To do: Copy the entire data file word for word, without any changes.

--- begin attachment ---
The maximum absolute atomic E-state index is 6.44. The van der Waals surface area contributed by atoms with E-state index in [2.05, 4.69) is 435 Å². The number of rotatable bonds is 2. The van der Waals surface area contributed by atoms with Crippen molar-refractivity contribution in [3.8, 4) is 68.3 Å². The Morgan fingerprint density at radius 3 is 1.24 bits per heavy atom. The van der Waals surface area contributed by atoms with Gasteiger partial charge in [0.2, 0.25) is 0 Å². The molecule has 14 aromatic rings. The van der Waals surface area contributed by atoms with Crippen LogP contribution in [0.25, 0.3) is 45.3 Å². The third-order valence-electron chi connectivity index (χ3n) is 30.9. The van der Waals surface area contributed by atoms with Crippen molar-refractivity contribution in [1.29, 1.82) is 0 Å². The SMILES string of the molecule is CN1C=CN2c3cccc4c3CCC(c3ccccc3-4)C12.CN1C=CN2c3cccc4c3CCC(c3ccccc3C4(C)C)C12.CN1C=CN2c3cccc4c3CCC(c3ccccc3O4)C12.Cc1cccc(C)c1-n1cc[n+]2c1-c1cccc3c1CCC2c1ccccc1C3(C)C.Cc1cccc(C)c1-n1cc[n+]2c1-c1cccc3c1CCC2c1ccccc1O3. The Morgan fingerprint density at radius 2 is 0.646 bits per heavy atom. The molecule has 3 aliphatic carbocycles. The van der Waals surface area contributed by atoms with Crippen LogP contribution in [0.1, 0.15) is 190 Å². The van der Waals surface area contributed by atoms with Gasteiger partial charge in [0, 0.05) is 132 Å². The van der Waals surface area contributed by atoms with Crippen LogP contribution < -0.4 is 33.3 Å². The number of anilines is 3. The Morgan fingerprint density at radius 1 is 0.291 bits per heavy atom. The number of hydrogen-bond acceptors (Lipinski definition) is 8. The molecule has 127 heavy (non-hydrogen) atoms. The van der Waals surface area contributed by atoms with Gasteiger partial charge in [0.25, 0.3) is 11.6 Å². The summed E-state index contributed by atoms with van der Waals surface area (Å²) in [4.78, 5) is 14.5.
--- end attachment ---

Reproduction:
The maximum absolute atomic E-state index is 6.44. The van der Waals surface area contributed by atoms with E-state index in [2.05, 4.69) is 435 Å². The number of rotatable bonds is 2. The van der Waals surface area contributed by atoms with Crippen molar-refractivity contribution in [3.8, 4) is 68.3 Å². The Morgan fingerprint density at radius 3 is 1.24 bits per heavy atom. The van der Waals surface area contributed by atoms with Gasteiger partial charge in [0.2, 0.25) is 0 Å². The molecule has 14 aromatic rings. The van der Waals surface area contributed by atoms with Crippen LogP contribution in [0.25, 0.3) is 45.3 Å². The third-order valence-electron chi connectivity index (χ3n) is 30.9. The van der Waals surface area contributed by atoms with Crippen molar-refractivity contribution in [1.29, 1.82) is 0 Å². The SMILES string of the molecule is CN1C=CN2c3cccc4c3CCC(c3ccccc3-4)C12.CN1C=CN2c3cccc4c3CCC(c3ccccc3C4(C)C)C12.CN1C=CN2c3cccc4c3CCC(c3ccccc3O4)C12.Cc1cccc(C)c1-n1cc[n+]2c1-c1cccc3c1CCC2c1ccccc1C3(C)C.Cc1cccc(C)c1-n1cc[n+]2c1-c1cccc3c1CCC2c1ccccc1O3. The Morgan fingerprint density at radius 2 is 0.646 bits per heavy atom. The molecule has 3 aliphatic carbocycles. The van der Waals surface area contributed by atoms with Crippen LogP contribution in [0.1, 0.15) is 190 Å². The van der Waals surface area contributed by atoms with Gasteiger partial charge in [0, 0.05) is 132 Å². The van der Waals surface area contributed by atoms with Crippen LogP contribution < -0.4 is 33.3 Å². The number of anilines is 3. The Morgan fingerprint density at radius 1 is 0.291 bits per heavy atom. The number of hydrogen-bond acceptors (Lipinski definition) is 8. The molecule has 127 heavy (non-hydrogen) atoms. The van der Waals surface area contributed by atoms with Gasteiger partial charge in [0.25, 0.3) is 11.6 Å². The summed E-state index contributed by atoms with van der Waals surface area (Å²) in [4.78, 5) is 14.5.